Our hunts today will take us from the colorful markets of Aix to the remote countryside of the Luberon.
Passing through the Place d’Hôtel de Ville we enjoy the sight of masses of sunny mimosa, a reminder that spring is not far away.
We know just the right merchant to fulfill our first search: my favorite tablecloth booth is close to the Palais des Justice, and this time I’ve remembered to bring our table measurements. It doesn’t take long to choose a lovely linen cloth to take home.
Around 11 Xavier and Gloria pick us up to drive to pursue our next treasure – we’re going truffle hunting in the Luberon countryside about an hour north of Aix.
We’re scheduled to meet the hunter in the afternoon, and have left early enough to have lunch in Isle-sur-la-Sorgue, a former mill town with several charming waterwheels remaining, now a renowned antiques center.
Nearly all of our previous visits have been on summer Sundays, the main antique and market day, as part of our Music and Markets Provence tour, and it’s quite different to see the town empty of booths.
The historic Café de France, where we always stop for breakfast, is usually hidden behind a flower sellers booth.
And I didn’t even realize there were arcaded lanes around the main square since they, too, have been hidden behind market stalls.
Lunch is at a Bouchon, a typical restaurant of Lyon, where Xavier and Gloria have eaten previously.
Kirk surprises me by ordering andouillette, a sausage that he tried years ago, and said he was not going to order again, since it was “too close to the barnyard” for him.
He says this one is better, but he really won’t order it again. He’s braver than I am!
We walk around the town, sometimes called the Venice of the Vaucluse (this area of Provence) and admire the little bridges and water wheels around town.
On the edge of the village, where the Sorgue widens, a fanciful holiday decoration still floats in the water.
Then we’re on our way to the hunt, driving out of town to meet our guide, Geo of Truffles of the Luberon, and other treasure seekers. We rendezvous at a roadside picnic area, meet and greet, and get back in our cars to follow Geo down a backroad out into the country.
There are about ten of us, all French except for Kirk, Gloria, and me.
Geo tells us about the fragrant black truffles of the area, prized by restauranteurs and foodies, and his two dogs,
one an Australian shepherd, and the other, who’s just starting to learn the skills of the hunt, a Corsican hound.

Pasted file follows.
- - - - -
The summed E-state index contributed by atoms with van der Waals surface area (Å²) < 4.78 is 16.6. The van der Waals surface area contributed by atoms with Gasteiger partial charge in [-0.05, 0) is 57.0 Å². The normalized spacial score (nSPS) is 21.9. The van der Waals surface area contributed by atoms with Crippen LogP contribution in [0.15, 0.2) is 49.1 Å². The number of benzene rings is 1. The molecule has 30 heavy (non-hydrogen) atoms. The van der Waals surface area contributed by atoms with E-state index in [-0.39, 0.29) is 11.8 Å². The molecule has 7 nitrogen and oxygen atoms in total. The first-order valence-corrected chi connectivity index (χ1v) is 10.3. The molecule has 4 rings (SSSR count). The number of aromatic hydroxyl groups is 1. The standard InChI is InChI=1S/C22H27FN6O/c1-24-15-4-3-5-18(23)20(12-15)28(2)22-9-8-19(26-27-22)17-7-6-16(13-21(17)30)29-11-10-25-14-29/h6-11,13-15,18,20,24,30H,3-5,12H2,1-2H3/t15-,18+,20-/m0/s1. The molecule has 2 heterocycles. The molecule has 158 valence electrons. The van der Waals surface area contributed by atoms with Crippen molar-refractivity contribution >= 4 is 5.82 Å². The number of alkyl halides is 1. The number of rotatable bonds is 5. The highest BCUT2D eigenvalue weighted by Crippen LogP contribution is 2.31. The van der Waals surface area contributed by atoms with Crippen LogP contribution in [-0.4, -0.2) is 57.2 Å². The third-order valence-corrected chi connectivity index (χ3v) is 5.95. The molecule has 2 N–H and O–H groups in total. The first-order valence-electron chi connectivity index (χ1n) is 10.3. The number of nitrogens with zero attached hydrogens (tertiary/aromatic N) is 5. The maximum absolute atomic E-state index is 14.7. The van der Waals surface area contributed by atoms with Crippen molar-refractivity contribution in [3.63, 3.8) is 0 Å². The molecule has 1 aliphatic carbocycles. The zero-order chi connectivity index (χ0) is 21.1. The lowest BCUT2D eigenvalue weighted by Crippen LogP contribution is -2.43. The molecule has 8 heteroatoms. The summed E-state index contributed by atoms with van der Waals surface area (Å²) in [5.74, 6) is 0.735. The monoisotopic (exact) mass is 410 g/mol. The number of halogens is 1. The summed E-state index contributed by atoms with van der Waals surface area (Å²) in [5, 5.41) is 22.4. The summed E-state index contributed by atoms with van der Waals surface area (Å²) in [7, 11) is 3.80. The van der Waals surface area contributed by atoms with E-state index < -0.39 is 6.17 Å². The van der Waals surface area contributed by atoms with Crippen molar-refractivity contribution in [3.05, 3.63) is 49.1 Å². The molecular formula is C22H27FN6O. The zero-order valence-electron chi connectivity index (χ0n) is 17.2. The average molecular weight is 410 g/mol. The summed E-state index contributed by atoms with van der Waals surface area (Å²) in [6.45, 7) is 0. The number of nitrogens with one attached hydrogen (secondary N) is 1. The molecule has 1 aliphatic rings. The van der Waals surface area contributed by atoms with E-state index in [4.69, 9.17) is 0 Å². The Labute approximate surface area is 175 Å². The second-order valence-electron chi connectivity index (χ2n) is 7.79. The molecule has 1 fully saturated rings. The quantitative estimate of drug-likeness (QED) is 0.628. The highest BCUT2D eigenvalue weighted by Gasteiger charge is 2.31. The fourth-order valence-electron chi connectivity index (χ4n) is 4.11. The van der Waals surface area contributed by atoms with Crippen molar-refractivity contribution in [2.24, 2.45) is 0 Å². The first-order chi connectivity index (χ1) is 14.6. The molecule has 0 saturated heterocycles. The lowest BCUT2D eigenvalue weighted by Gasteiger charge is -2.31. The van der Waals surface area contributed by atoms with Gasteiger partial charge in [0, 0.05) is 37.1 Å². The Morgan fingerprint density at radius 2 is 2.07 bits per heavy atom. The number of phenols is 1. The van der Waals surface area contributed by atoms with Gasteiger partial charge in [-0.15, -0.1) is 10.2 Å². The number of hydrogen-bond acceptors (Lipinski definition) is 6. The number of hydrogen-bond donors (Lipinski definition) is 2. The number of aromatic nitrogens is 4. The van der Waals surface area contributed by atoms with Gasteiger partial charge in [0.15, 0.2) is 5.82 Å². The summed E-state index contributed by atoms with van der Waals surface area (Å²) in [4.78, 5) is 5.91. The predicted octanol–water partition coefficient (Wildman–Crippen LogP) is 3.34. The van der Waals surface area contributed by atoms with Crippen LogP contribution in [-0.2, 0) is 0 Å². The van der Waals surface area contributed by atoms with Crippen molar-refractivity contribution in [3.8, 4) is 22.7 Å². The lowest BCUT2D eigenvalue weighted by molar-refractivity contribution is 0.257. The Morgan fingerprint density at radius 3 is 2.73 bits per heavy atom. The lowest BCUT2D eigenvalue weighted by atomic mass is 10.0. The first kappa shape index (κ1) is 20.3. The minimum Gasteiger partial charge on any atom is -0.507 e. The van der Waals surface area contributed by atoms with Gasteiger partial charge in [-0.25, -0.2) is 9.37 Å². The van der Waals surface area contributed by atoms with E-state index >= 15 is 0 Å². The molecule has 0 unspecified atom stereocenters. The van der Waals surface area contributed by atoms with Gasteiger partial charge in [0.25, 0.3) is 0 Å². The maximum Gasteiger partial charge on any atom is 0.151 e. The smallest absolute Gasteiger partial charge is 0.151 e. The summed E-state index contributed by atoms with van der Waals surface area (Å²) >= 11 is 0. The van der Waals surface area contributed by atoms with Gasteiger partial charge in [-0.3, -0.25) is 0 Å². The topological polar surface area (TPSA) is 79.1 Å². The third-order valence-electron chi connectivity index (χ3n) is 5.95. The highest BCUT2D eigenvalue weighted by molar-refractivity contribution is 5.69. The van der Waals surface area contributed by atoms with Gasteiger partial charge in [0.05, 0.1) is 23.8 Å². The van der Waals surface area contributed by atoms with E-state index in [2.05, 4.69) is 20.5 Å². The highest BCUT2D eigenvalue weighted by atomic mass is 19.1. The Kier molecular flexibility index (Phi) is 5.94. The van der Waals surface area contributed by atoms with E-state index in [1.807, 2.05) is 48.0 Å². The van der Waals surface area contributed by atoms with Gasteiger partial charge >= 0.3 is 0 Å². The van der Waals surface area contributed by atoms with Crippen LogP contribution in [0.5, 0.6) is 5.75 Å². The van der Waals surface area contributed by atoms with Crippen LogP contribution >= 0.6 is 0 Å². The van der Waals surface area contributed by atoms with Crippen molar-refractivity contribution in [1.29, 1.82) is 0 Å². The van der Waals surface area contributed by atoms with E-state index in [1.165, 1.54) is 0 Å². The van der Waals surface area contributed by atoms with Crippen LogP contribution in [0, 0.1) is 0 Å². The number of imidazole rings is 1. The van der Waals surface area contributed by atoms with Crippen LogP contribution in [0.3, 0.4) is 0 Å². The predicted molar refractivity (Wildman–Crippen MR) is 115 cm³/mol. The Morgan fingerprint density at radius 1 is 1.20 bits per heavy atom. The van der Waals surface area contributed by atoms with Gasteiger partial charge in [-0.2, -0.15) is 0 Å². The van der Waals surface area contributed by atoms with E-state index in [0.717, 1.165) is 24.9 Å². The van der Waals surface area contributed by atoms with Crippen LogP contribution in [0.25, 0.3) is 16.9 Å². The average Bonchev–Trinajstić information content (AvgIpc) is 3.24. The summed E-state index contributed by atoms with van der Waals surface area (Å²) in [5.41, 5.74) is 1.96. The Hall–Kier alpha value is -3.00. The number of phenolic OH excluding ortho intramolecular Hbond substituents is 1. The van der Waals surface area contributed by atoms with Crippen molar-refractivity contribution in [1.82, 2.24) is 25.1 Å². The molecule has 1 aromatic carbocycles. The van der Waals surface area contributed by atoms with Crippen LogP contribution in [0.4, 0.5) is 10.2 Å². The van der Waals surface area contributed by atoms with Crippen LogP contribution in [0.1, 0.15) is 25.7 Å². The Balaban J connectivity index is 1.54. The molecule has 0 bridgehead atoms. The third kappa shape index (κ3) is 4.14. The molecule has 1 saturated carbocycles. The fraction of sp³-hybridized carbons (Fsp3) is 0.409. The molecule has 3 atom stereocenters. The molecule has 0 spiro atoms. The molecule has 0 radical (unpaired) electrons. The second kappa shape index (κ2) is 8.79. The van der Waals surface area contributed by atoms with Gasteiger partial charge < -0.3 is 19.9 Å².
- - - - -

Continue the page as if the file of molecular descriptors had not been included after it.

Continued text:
The dogs bound off to sniff below the scrub oaks, and soon are scratching at the ground.
But he does want something more concrete, and sniffs Geo’s pockets. He knows what’s in there! And soon gets his treat.
grated over pasta, or risotto, or tucked under the skin of a roasting chicken.
I’m getting hungry…
What fun it is to tramp around the countryside, enjoying the views and the fresh air.
Across the valley is the pretty village of Saumanes,
tucked up against the cliffs.
One of the ladies, who knows the area well, tells us it’s worth a visit, with a charming square and church.
There are so many beautiful places to explore in France – we could never run out of discoveries!
Another intriguing feature of the Luberon is the old stone shepherd huts, bories, that dot the countryside.
No one knows how old they are, how long they’ve been here, and it’s always a bit like finding another treasure when we spot one.
We all head back to our cars and drive to Geo’s home, where he empties his pockets of today’s “catch” and weighs the truffles. It’s rather a slim haul today, as it has been this season, due to an extremely dry summer. For truffles to grow, there has to be enough rain from June to September, and this year there was almost none.
Back in Aix, we pack our bags to head to Paris tomorrow….where we’ll arrive just in time for the Bonjour Paris gathering at Karen Fawcett’s apartment.
We can’t leave without one more stroll down fountain-
lined Cours Mirabeau,
where the mossy fountain, fed by a thermal spring, steams into the cool night air.
A little further down is the low fountain, designed for the flocks of sheep to take a sip as they passed through town long ago for the tranhumance, when livestock was moved from mountain to plain a couple of times a year.
I’ll be back next week, but Kirk flies home on Monday, so we say au revoir together to evening on the Cours.